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Plymouth Diamond Pniel Pniel Estate Pohl Diamond Pointe de Bretagne Diamond PDF Print E-mail
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Sunday, 23 September 2007

Plymouth diamond. This 2.65-carat rough white diamond was discov­ered in 1934 at Amador County, California. Additional details are lacking.

Pniel. South African alluvial dia­mond diggings on the Vaal River, northwest of Kimberley, originally granted by a Koranna tribal chief to the Berlin Missionary Society. Begin­ning in 1870, the Society paid monthly lease fees of 10 shillings a claim. The finds were phenomenal. Consecutive prospecting began in June, 1870. Many claims yielded down to bedrock, 25 feet below the surface. Now called Pniel Estate, it is a minor producer.

Pniel Estate. See pniel pocaol. A Brazilian term for pits in river beds in which diamond-bearing gravel is found. See pothole.

"pocket peddler." A trade term that refers to sellers of Diamonds and other jewelry who operate without the benefit or cost of maintenance of an office or store.

Pohl diamond. A fine-quality, 287-carat alluvial diamond that was found by Jacobus Jonker (who also found the jonker diamond at the same time and place) in January, 1934, in the Elandsfontein diggings, near Pretoria, Republic of South Af­rica. The stone was cut by Lazare Kaplan for its owner, Harry Winston, New York City gem dealer. The largest stone cut from the rough,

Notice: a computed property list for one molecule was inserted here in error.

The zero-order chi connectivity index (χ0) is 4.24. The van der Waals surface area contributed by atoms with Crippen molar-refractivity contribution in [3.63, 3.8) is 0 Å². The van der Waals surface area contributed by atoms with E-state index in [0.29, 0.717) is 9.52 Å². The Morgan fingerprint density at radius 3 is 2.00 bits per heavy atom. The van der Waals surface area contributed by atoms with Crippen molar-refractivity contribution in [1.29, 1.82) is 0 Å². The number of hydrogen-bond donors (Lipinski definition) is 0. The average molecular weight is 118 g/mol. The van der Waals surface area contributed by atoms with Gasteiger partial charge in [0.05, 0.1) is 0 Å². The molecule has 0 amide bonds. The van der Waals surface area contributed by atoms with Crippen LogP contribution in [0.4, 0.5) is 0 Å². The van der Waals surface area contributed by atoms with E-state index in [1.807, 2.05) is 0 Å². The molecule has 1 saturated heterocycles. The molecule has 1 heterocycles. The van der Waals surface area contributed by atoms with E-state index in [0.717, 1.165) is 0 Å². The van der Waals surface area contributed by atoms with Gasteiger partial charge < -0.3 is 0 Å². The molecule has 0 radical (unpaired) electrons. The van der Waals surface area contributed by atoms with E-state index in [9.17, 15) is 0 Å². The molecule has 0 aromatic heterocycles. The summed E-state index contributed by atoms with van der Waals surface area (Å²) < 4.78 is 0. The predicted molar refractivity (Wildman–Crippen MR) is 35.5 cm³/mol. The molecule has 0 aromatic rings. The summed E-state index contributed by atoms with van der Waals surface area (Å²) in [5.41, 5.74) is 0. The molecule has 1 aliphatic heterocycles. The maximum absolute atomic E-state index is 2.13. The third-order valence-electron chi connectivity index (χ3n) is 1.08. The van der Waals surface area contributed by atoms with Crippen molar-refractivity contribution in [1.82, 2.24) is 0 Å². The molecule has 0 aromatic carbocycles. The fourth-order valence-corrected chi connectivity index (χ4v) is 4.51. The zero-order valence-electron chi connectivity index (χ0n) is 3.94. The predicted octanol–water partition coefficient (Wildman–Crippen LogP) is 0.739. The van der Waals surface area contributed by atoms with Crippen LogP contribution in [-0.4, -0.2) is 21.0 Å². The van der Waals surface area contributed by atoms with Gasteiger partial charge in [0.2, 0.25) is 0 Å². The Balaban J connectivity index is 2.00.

which was reported sold to an opera singer, was an emerald cut that weighed between 40 and 50 carats. Also known as the De Pohl Dia­mond.

point. (1) In weighing Diamonds, one hundredth part of a carat, each one hundredth being called a point; e.g., 32 hundredths (0.32) of a carat is called 32 points, and a diamond weighing 0.32 carat is said to be a 32-point diamond, or a 32-pointer. (2) The sharp end or tip of a pear shape or marquise diamond. See


point cut. Believed to be the earliest form of diamond fashioning, consist­ing of simply polishing the natural faces of an octahedron. Also called diamond point. This cut is no longer used.

Pointe de Bretagne diamond. The

great diamond (weight unrecorded) of the French House of Dunois. Set with hanging ruby drops. Francis I, who initiated the Crown Jewels of France as a permanent collection, wore the diamond and drops in his cap. Further information lacking.

Pointe de Milan. A point-cut dia­mond. Part of the dowry of Catherine de Medici, niece of Pope Clement III, when she married the future King Henry of France in 1533. She gave it to her daughter-in-law, Mary Stuart, afterward Queen of Scotland, who married Francis II of France in 1559. Additional historical details lacking.

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